College Alumni and Senior Make Award Winning Documentary in Hopes of Freeing Wrongfully Convicted Man
Johnsenia Brooks (C’20), Cecily Burge (C’21) and Austin Riddick (C’20) recently released their documentary, Walk Tall: A Story of Innocence and Wrongful Conviction, that tells the story of Edward Martinez, a man serving a 55 year sentence for a crime he did not commit. The trio hopes that this documentary, which won the Beeck Center Award for Social Impact in 2020 as part of the Library Showcase Awards, will garner public support in the case for Martinez’s freedom and advance much needed criminal justice reform.
“Not only did Johnsenia, Cecily and Austin do a phenomenal job creating and producing an award-winning short documentary about Edward Martinez’s innocence, but they treated this project as if their own lives depended on it,” says Marc Howard, director of the Prisons and Justice Initiative. “Their commitment to depicting the truth and correcting injustice is inspiring. They—along with their classmates who worked on four other wrongful conviction cases—truly embody the Georgetown ethos of “Hoyas for Others.”
Passion for Justice
Burge solidified her interest in criminal justice reform after attending a lecture about college behind bars in her first year, which Howard moderated.
Through this lecture, Burge became involved with Mission to Mobilization, an organization that works to combat recidivism and end the stigma around people who are returning to society after serving their prison sentence. She was also inspired by the time she spent at the Washington, D.C. jail, with Howard, where she met Momolu Stewart and Halim Flowers, both of whom are no longer incarcerated.
“Their stories have helped me come to believe that no one deserves to be incarcerated, innocent or guilty,” Burge says. “No one deserves those conditions.”
Burge’s passion for criminal justice reform led her to apply to be a part of the Making an Exoneree course in the spring of 2020. Out of 100 applicants, only 15 were selected. The then junior was partnered with seniors Brooks and Riddick and together they began to work to exonerate Martinez by identifying new exculpatory evidence and building a case for his innocence.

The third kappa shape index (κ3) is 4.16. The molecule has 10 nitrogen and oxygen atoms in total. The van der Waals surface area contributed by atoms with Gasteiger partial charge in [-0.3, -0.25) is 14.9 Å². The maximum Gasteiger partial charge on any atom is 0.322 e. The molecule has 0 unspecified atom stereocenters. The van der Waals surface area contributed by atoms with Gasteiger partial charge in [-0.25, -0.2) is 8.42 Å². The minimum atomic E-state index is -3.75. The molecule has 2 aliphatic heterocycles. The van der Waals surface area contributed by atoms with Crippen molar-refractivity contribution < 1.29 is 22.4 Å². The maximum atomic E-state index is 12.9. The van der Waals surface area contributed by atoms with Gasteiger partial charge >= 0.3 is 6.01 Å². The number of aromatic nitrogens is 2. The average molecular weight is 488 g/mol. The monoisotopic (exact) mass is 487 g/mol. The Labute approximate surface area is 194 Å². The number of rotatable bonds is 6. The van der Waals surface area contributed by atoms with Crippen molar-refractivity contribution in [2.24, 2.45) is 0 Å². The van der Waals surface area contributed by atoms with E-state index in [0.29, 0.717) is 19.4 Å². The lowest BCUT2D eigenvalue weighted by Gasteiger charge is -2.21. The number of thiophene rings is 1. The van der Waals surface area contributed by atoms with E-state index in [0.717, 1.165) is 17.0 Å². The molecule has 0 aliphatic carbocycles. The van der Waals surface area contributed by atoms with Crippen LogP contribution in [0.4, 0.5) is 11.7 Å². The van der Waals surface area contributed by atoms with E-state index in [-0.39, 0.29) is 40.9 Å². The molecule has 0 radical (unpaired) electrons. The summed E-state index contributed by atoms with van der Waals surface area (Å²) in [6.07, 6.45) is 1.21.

Making an Exoneree
Brooks, Burge and Riddick chose to work on Martinez’s case because it was demonstrative of the indifference that is often commonplace in the criminal justice system, particularly towards people of color.
“Edward’s is not the type of case that garners sympathy in everyone. In many ways, his case represents American apathy,” says Burge. “No one involved in his conviction actually believes that he is guilty, but he was imprisoned regardless. That should be concerning to everyone.”
In 2006, Martinez was charged with first degree murder because he refused to identify the shooter of David Hicks, who threatened Martinez’s family if he gave up his idenity in court. Martinez had no prior knowledge that the decedent would be shot, but he was charged with aiding and abetting for his role as the driver of the vehicle the shooter was in to and from the scene of the crime.
The shooter fled to Atlanta, GA, and has never been tried or convicted. Martinez is currently incarcerated at the penitentiary nicknamed “Bloody Beaumont” in Texas, hundreds of miles away from his family in D.C.
In an effort to prove Martinez’s innocence, the three Georgetown students reinvestigated the crime scene, interviewed individuals who have recanted their trial identifications, obtained proof of police misconduct and uncovered improper witness payments to build Martinez’s case. The team had scheduled a polygraph test for March of 2020, but the day that Burge flew to Beaumont to meet with Martinez, the penitentiary locked down due to COVID-19.
Despite the obstacles the pandemic brought about, the group pushed on. They conducted the remaining interviews over Zoom for their documentary and continued to work with Martinez’s attorney to fight for his innocence. By sharing Martinez’s story, they hope to garner wide ranging support, which may ultimately sway a judge’s decision to reopen the case.
Brooks notes that aside from the class’s goal of sharing and advocating with Martinez on his actual innocence, the case brings to light other aspects of the criminal justice system that are deeply problematic.
“The state chose to incentivize witnesses that were victims of drug addiction at the time of the trial. Reading through the trial transcripts, we also see a guilt presumptive trial where the judge chooses to characterize Edward and the shooter as one in the same,” she explains. “We hope that in watching our documentary, viewers question the integrity of our criminal legal system, especially as it relates to police misconduct and the handling of vulnerable witnesses in communities of color.”
The documentary aired in late May of 2020 after Brooks and Riddick graduated, but all three Hoyas speak with Martinez daily and continue to advocate for his freedom.
Brooks was able to garner support for Martinez through the Innocence Project, an organization that helps fight wrongful convictions, where she now works full time as a paralegal. Burge, who was recently accepted into Georgetown Law, continues to advocate for Martinez’s freedom by working with the attorney assigned to his case. She will also serve as the teaching assistant for Making an Exoneree this spring semester.
Riddick, who is currently earning his JD from Harvard University, says that “Edward Martinez is a brilliant, compassionate father stolen from his family and sentenced to life in prison for a murder he did not commit.”
Like Brooks and Burge, Riddick has vowed to continue fighting for Martinez’s freedom until he comes home.
“Despite the injustice with which he has been treated, Edward remains committed to returning to his community and improving it, so that young people in D.C. do not have to endure what he did,” he says. “Our community needs him.”